What are the police doing?

Updated on Sep 28, 2008 02:49 PM IST

Gurgaon is fast becoming a victim of its own prosperity. The urge to live it up is driving many local youths to crime. Instances of carjacking, robbery and burglary are on the rise, reports Sanjeev K Ahuja. Special Coverage

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Hindustan Times | By, Gurgaon

Gurgaon is fast becoming a victim of its own prosperity. On the one hand, the urge to live it up is driving many local youths to crime. Instances of carjacking, robbery, burglary and petty snatching are on the rise. At the same time, alert to the soaring crime graph, the city’s residents are leading more guarded lives. The police’s sorry record of checking crime does nothing for their confidence.

Shakuntala Sood, a Sushant Lok resident, has given up her morning walks ever since her gold chain was snatched in August.

“I was strolling near my house along with my husband, around 6.30 am. Two youths on a motorcycle sped up behind us and one of them tugged the chain off my neck,” says Shakuntala.

Another resident, Urmila Singh, now prefers plastic money to cash. Her purse was snatched on the Expressway by motorcycle-borne youths.

The police’s claim of busting biker gangs fell flat on Thursday evening when an exporter was chased by armed robbers on the Gurgaon Expressway. He was stopped, assaulted and nearly abducted.

Every month, 2-3 instances of carjacking are reported in Gurgaon. Luxury cars and SUVs are prime targets. Following a spate of such incidents, many car owners and taxi fleet operators have installed Global Positioning System (GPS) devices in their vehicles.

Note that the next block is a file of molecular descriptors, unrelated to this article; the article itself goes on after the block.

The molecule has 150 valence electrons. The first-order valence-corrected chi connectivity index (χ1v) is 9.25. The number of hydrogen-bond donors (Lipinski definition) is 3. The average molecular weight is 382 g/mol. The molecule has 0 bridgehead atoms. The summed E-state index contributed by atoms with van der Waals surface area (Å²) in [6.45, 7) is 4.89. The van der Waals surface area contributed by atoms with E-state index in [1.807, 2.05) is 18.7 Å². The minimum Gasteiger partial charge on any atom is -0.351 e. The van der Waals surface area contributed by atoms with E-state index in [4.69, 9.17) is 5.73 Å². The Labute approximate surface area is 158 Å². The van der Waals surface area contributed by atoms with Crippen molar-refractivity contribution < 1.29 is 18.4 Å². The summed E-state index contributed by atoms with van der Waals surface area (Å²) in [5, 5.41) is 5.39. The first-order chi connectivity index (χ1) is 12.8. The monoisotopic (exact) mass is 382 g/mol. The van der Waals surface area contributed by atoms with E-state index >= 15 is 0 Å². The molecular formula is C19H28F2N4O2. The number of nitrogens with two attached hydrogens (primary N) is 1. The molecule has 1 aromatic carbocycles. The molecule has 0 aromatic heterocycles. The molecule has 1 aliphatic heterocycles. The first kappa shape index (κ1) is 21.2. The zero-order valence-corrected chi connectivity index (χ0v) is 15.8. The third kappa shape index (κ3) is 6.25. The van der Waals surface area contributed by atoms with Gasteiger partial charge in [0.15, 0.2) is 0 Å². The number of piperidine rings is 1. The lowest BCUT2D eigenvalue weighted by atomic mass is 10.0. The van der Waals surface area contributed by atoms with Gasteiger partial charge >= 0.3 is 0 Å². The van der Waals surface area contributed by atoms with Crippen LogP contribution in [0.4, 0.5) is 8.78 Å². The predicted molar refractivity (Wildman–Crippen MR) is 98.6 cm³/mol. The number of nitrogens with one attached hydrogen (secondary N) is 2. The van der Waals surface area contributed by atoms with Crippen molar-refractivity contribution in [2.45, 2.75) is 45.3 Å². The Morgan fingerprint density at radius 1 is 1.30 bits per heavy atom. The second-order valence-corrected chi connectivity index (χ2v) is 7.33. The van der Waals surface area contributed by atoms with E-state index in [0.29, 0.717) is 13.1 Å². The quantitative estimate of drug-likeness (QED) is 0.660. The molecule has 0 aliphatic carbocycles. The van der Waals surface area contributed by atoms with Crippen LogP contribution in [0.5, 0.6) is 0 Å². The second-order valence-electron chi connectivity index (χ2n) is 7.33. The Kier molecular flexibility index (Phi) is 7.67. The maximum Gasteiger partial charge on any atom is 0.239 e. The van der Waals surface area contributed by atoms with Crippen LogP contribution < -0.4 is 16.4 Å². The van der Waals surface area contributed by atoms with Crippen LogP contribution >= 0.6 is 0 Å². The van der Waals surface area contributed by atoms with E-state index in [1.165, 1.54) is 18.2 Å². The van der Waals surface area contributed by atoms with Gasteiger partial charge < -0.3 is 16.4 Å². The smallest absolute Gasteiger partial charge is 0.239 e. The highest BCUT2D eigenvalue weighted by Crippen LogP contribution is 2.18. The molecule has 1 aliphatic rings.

“GPS is expensive and increases our operating costs but we cannot afford to lose our vehicles to goons. We have asked the BPO that uses our cabs late at night to bear a part of the cost of installing GPS devices,” says a travel agency owner.

“On a number of occasions, groups of boys have obstructed our office cars, attacked the executives and snatched their cash, mobile phones and other valuables just outside the Sector 32 Institutional Area. Our complaints to the local police station as well as the Police Commissioner have yielded no results,” says MS Verma, a senior BPO executive.

Shalini Wadhawa, spokesperson for DLF Limited, says their request to the Haryana government for erecting a boundary wall around DLF City areas lying along the Expressway and MG road has been acceded.

“If a boundary wall is erected, strangers would have limited access to our localities and we would require fewer guards. Even the police department would have to deploy fewer personnel,” says Wadhawa.

“DLF authorities recently installed fog laps in those parts of DLF City where incidents of burglary and robbery have been reported,” says RK Sharma of DLF Qutub Enclave residents welfare association. Police patrolling, too, has been increased in Phase III, says Sharma.

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    Sanjeev K Ahuja writes on infrastructure, real-estate, government and civic issues. He has been a journalist for more than two decades, and headed HT’s Gurgaon bureau before moving to New Delhi.

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